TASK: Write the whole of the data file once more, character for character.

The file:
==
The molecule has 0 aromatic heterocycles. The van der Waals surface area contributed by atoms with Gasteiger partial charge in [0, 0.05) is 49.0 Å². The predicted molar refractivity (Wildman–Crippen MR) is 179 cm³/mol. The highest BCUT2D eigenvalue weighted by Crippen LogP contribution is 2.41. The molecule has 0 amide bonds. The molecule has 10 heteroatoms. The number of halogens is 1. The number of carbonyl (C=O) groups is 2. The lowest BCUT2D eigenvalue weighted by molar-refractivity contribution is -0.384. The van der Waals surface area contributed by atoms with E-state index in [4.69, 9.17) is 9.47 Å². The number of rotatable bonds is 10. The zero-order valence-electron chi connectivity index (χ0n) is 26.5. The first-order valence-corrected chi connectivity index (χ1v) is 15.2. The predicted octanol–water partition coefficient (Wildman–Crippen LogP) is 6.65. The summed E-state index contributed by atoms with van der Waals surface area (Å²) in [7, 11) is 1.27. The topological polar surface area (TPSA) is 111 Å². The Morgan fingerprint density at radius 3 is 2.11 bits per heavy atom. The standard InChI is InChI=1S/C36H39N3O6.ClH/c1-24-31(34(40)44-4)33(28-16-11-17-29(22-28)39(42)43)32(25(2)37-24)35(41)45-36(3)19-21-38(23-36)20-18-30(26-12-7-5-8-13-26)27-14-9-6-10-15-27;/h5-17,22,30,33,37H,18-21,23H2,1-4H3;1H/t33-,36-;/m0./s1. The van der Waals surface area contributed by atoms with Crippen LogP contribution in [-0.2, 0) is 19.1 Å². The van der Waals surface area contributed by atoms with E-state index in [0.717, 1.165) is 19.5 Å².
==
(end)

The molecule has 0 aromatic heterocycles. The van der Waals surface area contributed by atoms with Gasteiger partial charge in [0, 0.05) is 49.0 Å². The predicted molar refractivity (Wildman–Crippen MR) is 179 cm³/mol. The highest BCUT2D eigenvalue weighted by Crippen LogP contribution is 2.41. The molecule has 0 amide bonds. The molecule has 10 heteroatoms. The number of halogens is 1. The number of carbonyl (C=O) groups is 2. The lowest BCUT2D eigenvalue weighted by molar-refractivity contribution is -0.384. The van der Waals surface area contributed by atoms with E-state index in [4.69, 9.17) is 9.47 Å². The number of rotatable bonds is 10. The zero-order valence-electron chi connectivity index (χ0n) is 26.5. The first-order valence-corrected chi connectivity index (χ1v) is 15.2. The predicted octanol–water partition coefficient (Wildman–Crippen LogP) is 6.65. The summed E-state index contributed by atoms with van der Waals surface area (Å²) in [7, 11) is 1.27. The topological polar surface area (TPSA) is 111 Å². The Morgan fingerprint density at radius 3 is 2.11 bits per heavy atom. The standard InChI is InChI=1S/C36H39N3O6.ClH/c1-24-31(34(40)44-4)33(28-16-11-17-29(22-28)39(42)43)32(25(2)37-24)35(41)45-36(3)19-21-38(23-36)20-18-30(26-12-7-5-8-13-26)27-14-9-6-10-15-27;/h5-17,22,30,33,37H,18-21,23H2,1-4H3;1H/t33-,36-;/m0./s1. The van der Waals surface area contributed by atoms with Crippen LogP contribution in [-0.2, 0) is 19.1 Å². The van der Waals surface area contributed by atoms with E-state index in [0.717, 1.165) is 19.5 Å².